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Why does sea water kill most skin diseases?


water kill most skin diseases

Role of saline in dermatology

It's all too common for people to avoid salt , and it can cause bloating and contribute to high blood pressure, but for your skin, the salt found in seas and oceans can do wonders, and whether you're dipping into the ocean or using our dermatologists share the Institute of Dermatologists and dermatologists share in the many benefits of salt water for the skin.

It is considered a wonderful treatment for various skin diseases, while it contains elements of magnesium , calcium and potassium, all of which are skin-friendly minerals that can be found in sea salt .
These minerals are among the wonderful benefits of salt water because they help fight acne causing bacteria and skin infections and speed up the healing process .
Those with oily skin can benefit from washing with a salt water solution with its moisture-reducing abilities that can help control excess sebum that leads to clogged pores.

If you suffer from eczema, you can really benefit from using salt water in your skincare routine because magnesium is an anti-inflammatory and antimicrobial mineral that relieves itching and reduces moisture from the bacteria and fungi that cause eczema.

What is the use of sea water in the elimination of skin diseases

This has been happening for many years, as stories have been reported of people with psoriasis finding relief from spending time in salt baths or more generally in mineral-rich waters such as sea and ocean water.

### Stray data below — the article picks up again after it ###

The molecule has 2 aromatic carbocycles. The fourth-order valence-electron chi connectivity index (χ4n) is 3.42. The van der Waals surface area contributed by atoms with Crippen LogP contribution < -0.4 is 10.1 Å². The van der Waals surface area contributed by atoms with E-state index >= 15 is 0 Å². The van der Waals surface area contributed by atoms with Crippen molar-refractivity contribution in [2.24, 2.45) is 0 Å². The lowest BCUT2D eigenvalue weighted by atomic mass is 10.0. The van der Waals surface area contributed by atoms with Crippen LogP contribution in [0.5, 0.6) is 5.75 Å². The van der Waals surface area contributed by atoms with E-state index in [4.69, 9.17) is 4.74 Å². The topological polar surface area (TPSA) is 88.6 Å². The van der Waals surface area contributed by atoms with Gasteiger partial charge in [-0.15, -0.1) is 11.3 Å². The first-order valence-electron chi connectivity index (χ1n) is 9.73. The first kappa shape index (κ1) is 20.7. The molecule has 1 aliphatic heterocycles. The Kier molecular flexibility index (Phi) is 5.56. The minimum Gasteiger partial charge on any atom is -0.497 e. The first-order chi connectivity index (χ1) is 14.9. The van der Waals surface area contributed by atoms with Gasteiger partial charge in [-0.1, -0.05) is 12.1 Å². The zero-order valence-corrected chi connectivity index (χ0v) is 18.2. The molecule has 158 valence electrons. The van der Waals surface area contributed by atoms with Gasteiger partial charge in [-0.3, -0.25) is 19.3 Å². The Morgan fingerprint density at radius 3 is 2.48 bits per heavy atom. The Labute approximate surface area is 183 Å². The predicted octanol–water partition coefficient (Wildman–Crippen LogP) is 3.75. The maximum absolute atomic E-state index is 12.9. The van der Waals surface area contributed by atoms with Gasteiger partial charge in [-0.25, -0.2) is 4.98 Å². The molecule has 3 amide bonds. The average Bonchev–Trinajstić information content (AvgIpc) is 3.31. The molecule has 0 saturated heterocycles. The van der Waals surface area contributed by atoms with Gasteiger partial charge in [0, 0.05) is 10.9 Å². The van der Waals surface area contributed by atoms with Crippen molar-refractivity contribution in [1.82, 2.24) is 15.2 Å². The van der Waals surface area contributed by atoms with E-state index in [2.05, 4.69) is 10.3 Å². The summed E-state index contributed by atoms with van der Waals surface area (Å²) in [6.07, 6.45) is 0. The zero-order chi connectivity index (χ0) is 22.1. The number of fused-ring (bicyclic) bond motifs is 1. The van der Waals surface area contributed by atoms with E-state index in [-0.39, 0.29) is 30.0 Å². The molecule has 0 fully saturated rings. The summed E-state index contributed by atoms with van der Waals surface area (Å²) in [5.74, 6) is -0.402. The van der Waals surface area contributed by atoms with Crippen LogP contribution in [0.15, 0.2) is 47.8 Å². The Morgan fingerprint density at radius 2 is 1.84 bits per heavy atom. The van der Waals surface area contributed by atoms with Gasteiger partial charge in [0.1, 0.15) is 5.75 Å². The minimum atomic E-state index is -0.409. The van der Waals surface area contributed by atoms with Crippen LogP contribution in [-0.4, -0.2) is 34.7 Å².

The Dead Sea , in particular, is known for its high concentrations of magnesium and has been a popular destination for those who want to try an alternative treatment method to help manage their skin condition.

This has been supported to some extent by research. A study published in the Journal of the American Academy of Dermatology showed that patients with chronic and stable psoriasis benefited from spending time at sea, bathing in the sea, and exposure to sunlight.

Dermatologist Dr Sweta Ray, of the British Association of Dermatologists, notes that any improvement seen after swimming in the sea can be explained by exposure to the sun's ultraviolet rays as this can improve skin conditions such as psoriasis.

Evidence for the effect of seawater on skin conditions such as eczema is less clear. A large review focused on different trials of thalassotherapy and found that, in general, the responses of eczema patients to seawater and salt baths were very responsive.

Research on the benefits of sea water on inflammatory skin conditions has been very limited. There is some evidence to suggest that water from the Dead Sea can help improve eczema flare-ups. However, most of the evidence has been anecdotal.

How is salt water good for the skin?

When it comes to the benefits of salt water like sea and ocean water, the positives of salt water far outweigh anything you might feel like getting from a shower .

First, tap water often contains additives that may dry out or damage your skin, and the benefits of salt water may do the opposite, including providing other healing properties.

Natural cleanser

So how is salt water good for your skin, using salt water products can act as a salt water detox not only for your face but for your entire skin.

It absorbs salt and draws impurities from your skin. When used as an exfoliating agent, sea salt can help exfoliate old skin cells and refresh your skin tone.